Important Notice: Elevated Levels of Arsenic Detected in Harris County WCID 114’s Water Supply – No Immediate Risk

PWS ID NO. TX1010317
September 30, 2023

The Texas Commission on Environmental Quality (TCEQ) has notified the HARRIS COUNTY WCID 114 TX1010317 that the drinking water being supplied to customers had exceeded the Maximum Contaminant Level (MCL) for arsenic.  The U.S. Environmental Protection Agency (U.S. EPA) has established the MCL for arsenic to be 0.010 milligrams per liter (mg/L) based on running annual average (RAA), and has determined that it is a health concern at levels above the MCL.  Analysis of drinking water in your community for arsenic indicates a compliance value in quarter two 2023 of 0.013 mg/L for EP003 (Water Plant No.3).

This is not an emergency.  However, some people who drink water containing arsenic in excess of the MCL over many years could experience skin damage or problems with their circulatory system, and may have an increased risk of getting cancer.

You do not need to use an alternative water supply.  However, if you have health concerns, you may want to talk to your doctor to get more information about how this may affect you.

We are taking the following actions to address this issue:

  • The District’s water well from which the elevated levels of arsenic has been detected has not been used as part of the District’s water supply prior to or since the exceedance has occurred.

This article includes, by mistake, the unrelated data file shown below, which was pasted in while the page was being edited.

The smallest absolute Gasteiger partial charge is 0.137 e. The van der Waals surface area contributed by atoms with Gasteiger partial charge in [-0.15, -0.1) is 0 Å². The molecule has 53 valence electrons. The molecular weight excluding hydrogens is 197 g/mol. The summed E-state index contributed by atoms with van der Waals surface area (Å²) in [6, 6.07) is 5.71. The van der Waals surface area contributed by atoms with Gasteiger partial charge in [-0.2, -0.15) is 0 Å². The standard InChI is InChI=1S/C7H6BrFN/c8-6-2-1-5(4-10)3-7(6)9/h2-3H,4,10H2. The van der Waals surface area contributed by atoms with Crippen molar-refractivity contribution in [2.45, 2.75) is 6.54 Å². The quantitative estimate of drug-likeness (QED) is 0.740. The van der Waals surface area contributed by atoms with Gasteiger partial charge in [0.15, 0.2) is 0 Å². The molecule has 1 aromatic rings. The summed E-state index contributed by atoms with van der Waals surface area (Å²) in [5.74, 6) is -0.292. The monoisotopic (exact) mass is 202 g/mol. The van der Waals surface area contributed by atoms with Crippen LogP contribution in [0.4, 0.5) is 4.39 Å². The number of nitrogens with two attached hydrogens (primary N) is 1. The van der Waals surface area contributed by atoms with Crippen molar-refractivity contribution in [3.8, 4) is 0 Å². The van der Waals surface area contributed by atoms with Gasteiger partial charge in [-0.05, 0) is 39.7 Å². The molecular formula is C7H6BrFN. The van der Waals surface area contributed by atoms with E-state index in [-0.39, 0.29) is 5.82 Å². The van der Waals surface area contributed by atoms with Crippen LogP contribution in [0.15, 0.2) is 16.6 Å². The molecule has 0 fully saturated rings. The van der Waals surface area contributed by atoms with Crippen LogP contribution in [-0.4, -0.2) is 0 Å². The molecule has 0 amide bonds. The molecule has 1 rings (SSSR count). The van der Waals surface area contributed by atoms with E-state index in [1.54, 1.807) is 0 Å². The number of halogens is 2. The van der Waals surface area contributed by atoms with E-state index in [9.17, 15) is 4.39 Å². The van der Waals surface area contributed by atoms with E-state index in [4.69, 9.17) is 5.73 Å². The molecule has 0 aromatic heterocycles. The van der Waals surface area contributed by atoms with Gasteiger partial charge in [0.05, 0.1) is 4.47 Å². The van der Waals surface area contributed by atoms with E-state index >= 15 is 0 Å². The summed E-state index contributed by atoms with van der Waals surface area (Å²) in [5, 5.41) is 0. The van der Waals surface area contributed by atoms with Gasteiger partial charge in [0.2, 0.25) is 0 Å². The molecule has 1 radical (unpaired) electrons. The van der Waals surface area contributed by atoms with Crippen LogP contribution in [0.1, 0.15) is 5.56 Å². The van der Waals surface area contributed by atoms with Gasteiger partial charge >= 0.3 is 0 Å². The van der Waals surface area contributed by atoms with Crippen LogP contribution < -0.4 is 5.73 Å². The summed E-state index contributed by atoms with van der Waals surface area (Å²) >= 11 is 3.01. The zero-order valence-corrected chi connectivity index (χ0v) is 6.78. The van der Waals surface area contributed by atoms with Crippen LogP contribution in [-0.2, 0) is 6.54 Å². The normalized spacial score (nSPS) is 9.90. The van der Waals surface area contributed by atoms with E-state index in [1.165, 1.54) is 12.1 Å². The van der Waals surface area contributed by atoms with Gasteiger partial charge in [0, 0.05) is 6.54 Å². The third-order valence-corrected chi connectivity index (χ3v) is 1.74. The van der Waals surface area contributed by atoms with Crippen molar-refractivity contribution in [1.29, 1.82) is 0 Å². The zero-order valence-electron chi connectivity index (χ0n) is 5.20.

Please share this information with all people who drink this water, especially those who may not have received this notice directly (i.e., people in apartments, nursing homes, schools, and businesses).  You can do this by posting this notice in a public place or distributing copies by hand or mail.

If you have questions regarding this matter, you may contact Eagle Water Management at 281-374-8989.

Directors Tour District’s Facilities

Each year at this time Harris County WCID 114’s (the District) directors tour the District’s fresh water and waste water facilities with the District’s engineer and operator. These facilities consist of 3 water plants (where the District’s water wells and ground storage tanks [GST] are located), which pump and store fresh water, and 5 gravity-fed lift stations, which collect and transport waste water to the Kleinwood Joint Powers Wastewater Treatment Plant located near Meyer Park (the District is one of the Plant’s six owners). Additionally, Water Plant No. 1 is where the District connects to the North Harris County Regional Water Authority’s (NHCRWA) system for the receipt and distribution of surface water, a process mandated by law in order to help reduce subsidence.

The purpose of the tour, which generally lasts three hours, is to view those capital improvements recommended by the engineer and operator, as well as to ask them to take corrective action for items noted during the tour. This year the directors asked that dead trees be removed, encroaching vegetation be trimmed back, accumulated debris be hauled away, cedar fences be replaced, and agreed that the replacement of the master control center at Water Plant No. 3 be accelerated from 2024 to 2023. It was particularly timely that the directors were able to enter the 285,000-gallon GST located at Water Plant No. 1 when it was empty and view the repairs being made to replace faulty sealant and panels, the culmination of two years of negotiations with the GST’s manufacturer (the accompanying photos show this work being done and the directors inside the GST– from left to right Steve Feldman, Renee Alfaro, James Sibley and Doug Malloy, director Robert Robertson is not pictured).